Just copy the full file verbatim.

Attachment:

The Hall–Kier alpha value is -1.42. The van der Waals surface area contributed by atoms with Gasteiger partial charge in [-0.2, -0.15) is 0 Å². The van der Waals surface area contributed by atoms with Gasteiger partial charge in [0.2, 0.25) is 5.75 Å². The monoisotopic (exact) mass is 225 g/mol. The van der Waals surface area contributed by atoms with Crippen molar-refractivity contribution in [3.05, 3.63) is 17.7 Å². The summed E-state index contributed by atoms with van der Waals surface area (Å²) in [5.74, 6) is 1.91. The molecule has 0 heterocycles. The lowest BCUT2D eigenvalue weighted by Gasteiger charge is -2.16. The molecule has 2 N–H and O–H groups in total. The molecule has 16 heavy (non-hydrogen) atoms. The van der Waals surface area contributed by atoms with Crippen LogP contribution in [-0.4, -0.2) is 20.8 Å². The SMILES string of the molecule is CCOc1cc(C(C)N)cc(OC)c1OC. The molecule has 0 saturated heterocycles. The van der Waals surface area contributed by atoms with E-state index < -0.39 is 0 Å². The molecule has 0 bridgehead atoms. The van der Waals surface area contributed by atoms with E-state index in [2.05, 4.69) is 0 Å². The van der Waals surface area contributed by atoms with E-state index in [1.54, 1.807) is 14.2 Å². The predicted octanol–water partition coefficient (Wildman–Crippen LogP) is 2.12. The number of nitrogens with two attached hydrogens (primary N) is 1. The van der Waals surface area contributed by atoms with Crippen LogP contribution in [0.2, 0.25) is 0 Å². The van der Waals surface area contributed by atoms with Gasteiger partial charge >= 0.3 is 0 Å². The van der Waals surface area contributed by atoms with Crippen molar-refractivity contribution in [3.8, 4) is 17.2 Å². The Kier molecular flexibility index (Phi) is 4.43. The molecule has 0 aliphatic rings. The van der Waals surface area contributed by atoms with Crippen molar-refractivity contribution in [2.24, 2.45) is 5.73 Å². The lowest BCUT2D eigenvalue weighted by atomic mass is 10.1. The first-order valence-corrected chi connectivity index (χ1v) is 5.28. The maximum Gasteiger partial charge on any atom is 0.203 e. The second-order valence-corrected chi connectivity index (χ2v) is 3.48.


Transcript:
The Hall–Kier alpha value is -1.42. The van der Waals surface area contributed by atoms with Gasteiger partial charge in [-0.2, -0.15) is 0 Å². The van der Waals surface area contributed by atoms with Gasteiger partial charge in [0.2, 0.25) is 5.75 Å². The monoisotopic (exact) mass is 225 g/mol. The van der Waals surface area contributed by atoms with Crippen molar-refractivity contribution in [3.05, 3.63) is 17.7 Å². The summed E-state index contributed by atoms with van der Waals surface area (Å²) in [5.74, 6) is 1.91. The molecule has 0 heterocycles. The lowest BCUT2D eigenvalue weighted by Gasteiger charge is -2.16. The molecule has 2 N–H and O–H groups in total. The molecule has 16 heavy (non-hydrogen) atoms. The van der Waals surface area contributed by atoms with Crippen LogP contribution in [-0.4, -0.2) is 20.8 Å². The SMILES string of the molecule is CCOc1cc(C(C)N)cc(OC)c1OC. The molecule has 0 saturated heterocycles. The van der Waals surface area contributed by atoms with E-state index < -0.39 is 0 Å². The molecule has 0 bridgehead atoms. The van der Waals surface area contributed by atoms with E-state index in [2.05, 4.69) is 0 Å². The van der Waals surface area contributed by atoms with E-state index in [1.54, 1.807) is 14.2 Å². The predicted octanol–water partition coefficient (Wildman–Crippen LogP) is 2.12. The number of nitrogens with two attached hydrogens (primary N) is 1. The van der Waals surface area contributed by atoms with Crippen LogP contribution in [0.2, 0.25) is 0 Å². The van der Waals surface area contributed by atoms with Gasteiger partial charge >= 0.3 is 0 Å². The van der Waals surface area contributed by atoms with Crippen molar-refractivity contribution in [3.8, 4) is 17.2 Å². The Kier molecular flexibility index (Phi) is 4.43. The molecule has 0 aliphatic rings. The van der Waals surface area contributed by atoms with Crippen molar-refractivity contribution in [2.24, 2.45) is 5.73 Å². The lowest BCUT2D eigenvalue weighted by atomic mass is 10.1. The first-order valence-corrected chi connectivity index (χ1v) is 5.28. The maximum Gasteiger partial charge on any atom is 0.203 e. The second-order valence-corrected chi connectivity index (χ2v) is 3.48.